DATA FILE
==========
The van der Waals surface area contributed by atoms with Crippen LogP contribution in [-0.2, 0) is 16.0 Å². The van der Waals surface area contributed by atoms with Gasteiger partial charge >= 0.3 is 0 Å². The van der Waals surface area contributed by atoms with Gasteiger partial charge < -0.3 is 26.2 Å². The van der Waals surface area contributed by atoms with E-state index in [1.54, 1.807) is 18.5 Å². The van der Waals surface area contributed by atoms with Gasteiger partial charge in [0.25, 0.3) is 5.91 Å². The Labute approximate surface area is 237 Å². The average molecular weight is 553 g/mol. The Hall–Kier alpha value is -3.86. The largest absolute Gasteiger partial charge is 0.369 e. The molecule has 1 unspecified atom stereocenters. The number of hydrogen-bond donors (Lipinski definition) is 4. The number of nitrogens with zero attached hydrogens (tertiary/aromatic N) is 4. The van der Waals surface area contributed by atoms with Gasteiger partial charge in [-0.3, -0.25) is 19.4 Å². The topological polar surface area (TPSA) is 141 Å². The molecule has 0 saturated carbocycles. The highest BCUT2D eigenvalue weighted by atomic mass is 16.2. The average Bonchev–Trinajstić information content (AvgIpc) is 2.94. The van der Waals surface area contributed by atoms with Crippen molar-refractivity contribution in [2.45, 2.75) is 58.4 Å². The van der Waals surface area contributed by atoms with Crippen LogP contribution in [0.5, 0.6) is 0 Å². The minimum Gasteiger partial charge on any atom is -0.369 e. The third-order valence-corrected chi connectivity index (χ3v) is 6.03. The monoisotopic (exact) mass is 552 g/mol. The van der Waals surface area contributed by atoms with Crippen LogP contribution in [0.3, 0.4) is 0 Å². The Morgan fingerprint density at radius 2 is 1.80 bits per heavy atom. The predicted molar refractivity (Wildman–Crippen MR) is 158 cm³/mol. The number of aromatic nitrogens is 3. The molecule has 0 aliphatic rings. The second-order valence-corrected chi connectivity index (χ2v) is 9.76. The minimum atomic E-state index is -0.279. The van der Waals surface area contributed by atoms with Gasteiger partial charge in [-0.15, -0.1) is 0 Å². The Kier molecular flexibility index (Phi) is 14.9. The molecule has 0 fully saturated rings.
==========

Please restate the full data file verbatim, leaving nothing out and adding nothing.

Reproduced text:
The van der Waals surface area contributed by atoms with Crippen LogP contribution in [-0.2, 0) is 16.0 Å². The van der Waals surface area contributed by atoms with Gasteiger partial charge >= 0.3 is 0 Å². The van der Waals surface area contributed by atoms with Gasteiger partial charge < -0.3 is 26.2 Å². The van der Waals surface area contributed by atoms with E-state index in [1.54, 1.807) is 18.5 Å². The van der Waals surface area contributed by atoms with Gasteiger partial charge in [0.25, 0.3) is 5.91 Å². The Labute approximate surface area is 237 Å². The average molecular weight is 553 g/mol. The Hall–Kier alpha value is -3.86. The largest absolute Gasteiger partial charge is 0.369 e. The molecule has 1 unspecified atom stereocenters. The number of hydrogen-bond donors (Lipinski definition) is 4. The number of nitrogens with zero attached hydrogens (tertiary/aromatic N) is 4. The van der Waals surface area contributed by atoms with Gasteiger partial charge in [-0.3, -0.25) is 19.4 Å². The topological polar surface area (TPSA) is 141 Å². The molecule has 0 saturated carbocycles. The highest BCUT2D eigenvalue weighted by atomic mass is 16.2. The average Bonchev–Trinajstić information content (AvgIpc) is 2.94. The van der Waals surface area contributed by atoms with Crippen molar-refractivity contribution in [2.45, 2.75) is 58.4 Å². The van der Waals surface area contributed by atoms with Crippen LogP contribution in [0.5, 0.6) is 0 Å². The minimum Gasteiger partial charge on any atom is -0.369 e. The third-order valence-corrected chi connectivity index (χ3v) is 6.03. The monoisotopic (exact) mass is 552 g/mol. The van der Waals surface area contributed by atoms with Crippen LogP contribution in [0.3, 0.4) is 0 Å². The Morgan fingerprint density at radius 2 is 1.80 bits per heavy atom. The predicted molar refractivity (Wildman–Crippen MR) is 158 cm³/mol. The number of aromatic nitrogens is 3. The molecule has 0 aliphatic rings. The second-order valence-corrected chi connectivity index (χ2v) is 9.76. The minimum atomic E-state index is -0.279. The van der Waals surface area contributed by atoms with Gasteiger partial charge in [-0.15, -0.1) is 0 Å². The Kier molecular flexibility index (Phi) is 14.9. The molecule has 0 fully saturated rings.